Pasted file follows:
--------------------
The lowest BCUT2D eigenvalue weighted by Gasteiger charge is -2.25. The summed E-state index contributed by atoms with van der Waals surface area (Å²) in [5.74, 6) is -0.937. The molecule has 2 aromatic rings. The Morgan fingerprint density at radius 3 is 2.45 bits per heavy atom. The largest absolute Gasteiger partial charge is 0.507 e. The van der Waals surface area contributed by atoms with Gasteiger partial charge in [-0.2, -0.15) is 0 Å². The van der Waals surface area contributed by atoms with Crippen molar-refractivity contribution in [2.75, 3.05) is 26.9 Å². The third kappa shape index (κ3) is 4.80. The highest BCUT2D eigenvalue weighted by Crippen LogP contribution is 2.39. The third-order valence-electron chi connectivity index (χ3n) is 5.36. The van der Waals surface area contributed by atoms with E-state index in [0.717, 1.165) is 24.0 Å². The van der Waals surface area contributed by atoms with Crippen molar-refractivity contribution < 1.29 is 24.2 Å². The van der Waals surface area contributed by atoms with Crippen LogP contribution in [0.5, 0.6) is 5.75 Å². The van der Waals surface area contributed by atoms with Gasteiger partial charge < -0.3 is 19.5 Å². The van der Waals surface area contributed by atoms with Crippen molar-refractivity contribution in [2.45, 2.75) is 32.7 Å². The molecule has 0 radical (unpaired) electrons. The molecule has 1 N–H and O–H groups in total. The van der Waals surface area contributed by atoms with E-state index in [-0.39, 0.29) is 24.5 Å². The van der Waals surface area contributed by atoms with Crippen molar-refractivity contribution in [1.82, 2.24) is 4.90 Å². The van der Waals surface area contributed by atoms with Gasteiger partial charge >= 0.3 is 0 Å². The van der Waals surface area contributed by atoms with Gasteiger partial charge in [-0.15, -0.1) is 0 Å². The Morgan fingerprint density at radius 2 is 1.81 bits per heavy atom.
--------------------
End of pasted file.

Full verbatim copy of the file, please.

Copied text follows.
The lowest BCUT2D eigenvalue weighted by Gasteiger charge is -2.25. The summed E-state index contributed by atoms with van der Waals surface area (Å²) in [5.74, 6) is -0.937. The molecule has 2 aromatic rings. The Morgan fingerprint density at radius 3 is 2.45 bits per heavy atom. The largest absolute Gasteiger partial charge is 0.507 e. The van der Waals surface area contributed by atoms with Gasteiger partial charge in [-0.2, -0.15) is 0 Å². The van der Waals surface area contributed by atoms with Crippen molar-refractivity contribution in [2.75, 3.05) is 26.9 Å². The third kappa shape index (κ3) is 4.80. The highest BCUT2D eigenvalue weighted by Crippen LogP contribution is 2.39. The third-order valence-electron chi connectivity index (χ3n) is 5.36. The van der Waals surface area contributed by atoms with E-state index in [0.717, 1.165) is 24.0 Å². The van der Waals surface area contributed by atoms with Crippen molar-refractivity contribution < 1.29 is 24.2 Å². The van der Waals surface area contributed by atoms with Crippen LogP contribution in [0.5, 0.6) is 5.75 Å². The van der Waals surface area contributed by atoms with Gasteiger partial charge < -0.3 is 19.5 Å². The van der Waals surface area contributed by atoms with Crippen molar-refractivity contribution in [2.45, 2.75) is 32.7 Å². The molecule has 0 radical (unpaired) electrons. The molecule has 1 N–H and O–H groups in total. The van der Waals surface area contributed by atoms with E-state index in [-0.39, 0.29) is 24.5 Å². The van der Waals surface area contributed by atoms with Crippen molar-refractivity contribution in [1.82, 2.24) is 4.90 Å². The van der Waals surface area contributed by atoms with Gasteiger partial charge >= 0.3 is 0 Å². The van der Waals surface area contributed by atoms with Gasteiger partial charge in [-0.15, -0.1) is 0 Å². The Morgan fingerprint density at radius 2 is 1.81 bits per heavy atom.